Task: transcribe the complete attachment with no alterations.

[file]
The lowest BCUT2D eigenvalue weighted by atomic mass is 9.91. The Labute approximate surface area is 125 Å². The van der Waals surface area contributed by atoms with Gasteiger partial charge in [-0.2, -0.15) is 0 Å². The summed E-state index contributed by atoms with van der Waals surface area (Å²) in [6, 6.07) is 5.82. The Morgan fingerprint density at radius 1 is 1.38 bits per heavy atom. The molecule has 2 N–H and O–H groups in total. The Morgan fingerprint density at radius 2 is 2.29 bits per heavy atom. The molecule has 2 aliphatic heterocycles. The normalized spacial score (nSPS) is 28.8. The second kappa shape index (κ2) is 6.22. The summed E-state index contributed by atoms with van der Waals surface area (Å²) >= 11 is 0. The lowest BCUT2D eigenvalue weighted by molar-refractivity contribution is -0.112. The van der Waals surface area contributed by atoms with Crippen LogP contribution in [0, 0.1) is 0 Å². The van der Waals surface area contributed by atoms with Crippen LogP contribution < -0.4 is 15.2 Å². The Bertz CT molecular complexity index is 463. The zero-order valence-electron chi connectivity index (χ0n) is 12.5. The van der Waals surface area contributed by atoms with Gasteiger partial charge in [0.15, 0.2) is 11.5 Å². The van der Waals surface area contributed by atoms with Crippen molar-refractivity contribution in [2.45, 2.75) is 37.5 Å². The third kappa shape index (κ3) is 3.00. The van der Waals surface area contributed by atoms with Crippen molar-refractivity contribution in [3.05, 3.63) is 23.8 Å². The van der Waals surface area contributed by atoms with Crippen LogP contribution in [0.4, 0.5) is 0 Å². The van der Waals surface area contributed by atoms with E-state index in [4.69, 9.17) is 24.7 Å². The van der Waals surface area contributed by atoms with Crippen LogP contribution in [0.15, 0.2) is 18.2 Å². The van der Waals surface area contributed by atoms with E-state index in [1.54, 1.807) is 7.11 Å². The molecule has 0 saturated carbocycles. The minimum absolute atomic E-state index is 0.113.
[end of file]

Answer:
The lowest BCUT2D eigenvalue weighted by atomic mass is 9.91. The Labute approximate surface area is 125 Å². The van der Waals surface area contributed by atoms with Gasteiger partial charge in [-0.2, -0.15) is 0 Å². The summed E-state index contributed by atoms with van der Waals surface area (Å²) in [6, 6.07) is 5.82. The Morgan fingerprint density at radius 1 is 1.38 bits per heavy atom. The molecule has 2 N–H and O–H groups in total. The Morgan fingerprint density at radius 2 is 2.29 bits per heavy atom. The molecule has 2 aliphatic heterocycles. The normalized spacial score (nSPS) is 28.8. The second kappa shape index (κ2) is 6.22. The summed E-state index contributed by atoms with van der Waals surface area (Å²) >= 11 is 0. The lowest BCUT2D eigenvalue weighted by molar-refractivity contribution is -0.112. The van der Waals surface area contributed by atoms with Crippen LogP contribution in [0, 0.1) is 0 Å². The van der Waals surface area contributed by atoms with Crippen LogP contribution < -0.4 is 15.2 Å². The Bertz CT molecular complexity index is 463. The zero-order valence-electron chi connectivity index (χ0n) is 12.5. The van der Waals surface area contributed by atoms with Gasteiger partial charge in [0.15, 0.2) is 11.5 Å². The van der Waals surface area contributed by atoms with Crippen molar-refractivity contribution in [2.45, 2.75) is 37.5 Å². The third kappa shape index (κ3) is 3.00. The van der Waals surface area contributed by atoms with Crippen molar-refractivity contribution in [3.05, 3.63) is 23.8 Å². The van der Waals surface area contributed by atoms with Crippen LogP contribution in [0.4, 0.5) is 0 Å². The van der Waals surface area contributed by atoms with E-state index in [4.69, 9.17) is 24.7 Å². The van der Waals surface area contributed by atoms with Crippen LogP contribution in [0.15, 0.2) is 18.2 Å². The van der Waals surface area contributed by atoms with E-state index in [1.54, 1.807) is 7.11 Å². The molecule has 0 saturated carbocycles. The minimum absolute atomic E-state index is 0.113.